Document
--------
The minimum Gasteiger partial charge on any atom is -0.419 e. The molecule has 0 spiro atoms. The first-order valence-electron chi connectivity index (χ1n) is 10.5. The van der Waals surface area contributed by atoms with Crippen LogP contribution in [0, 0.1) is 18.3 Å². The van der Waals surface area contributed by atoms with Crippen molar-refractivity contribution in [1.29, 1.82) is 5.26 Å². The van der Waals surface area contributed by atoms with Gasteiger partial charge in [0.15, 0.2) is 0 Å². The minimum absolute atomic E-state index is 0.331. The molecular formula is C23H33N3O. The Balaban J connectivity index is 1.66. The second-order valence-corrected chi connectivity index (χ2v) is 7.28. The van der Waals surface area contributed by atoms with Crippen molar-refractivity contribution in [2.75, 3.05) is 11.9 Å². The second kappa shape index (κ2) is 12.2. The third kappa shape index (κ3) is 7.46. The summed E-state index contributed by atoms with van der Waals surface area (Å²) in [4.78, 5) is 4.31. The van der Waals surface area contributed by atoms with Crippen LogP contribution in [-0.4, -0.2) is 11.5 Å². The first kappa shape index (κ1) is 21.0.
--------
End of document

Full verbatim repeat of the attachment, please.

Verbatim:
The minimum Gasteiger partial charge on any atom is -0.419 e. The molecule has 0 spiro atoms. The first-order valence-electron chi connectivity index (χ1n) is 10.5. The van der Waals surface area contributed by atoms with Crippen LogP contribution in [0, 0.1) is 18.3 Å². The van der Waals surface area contributed by atoms with Crippen molar-refractivity contribution in [1.29, 1.82) is 5.26 Å². The van der Waals surface area contributed by atoms with Gasteiger partial charge in [0.15, 0.2) is 0 Å². The minimum absolute atomic E-state index is 0.331. The molecular formula is C23H33N3O. The Balaban J connectivity index is 1.66. The second-order valence-corrected chi connectivity index (χ2v) is 7.28. The van der Waals surface area contributed by atoms with Crippen molar-refractivity contribution in [2.75, 3.05) is 11.9 Å². The second kappa shape index (κ2) is 12.2. The third kappa shape index (κ3) is 7.46. The summed E-state index contributed by atoms with van der Waals surface area (Å²) in [4.78, 5) is 4.31. The van der Waals surface area contributed by atoms with Crippen LogP contribution in [-0.4, -0.2) is 11.5 Å². The first kappa shape index (κ1) is 21.0.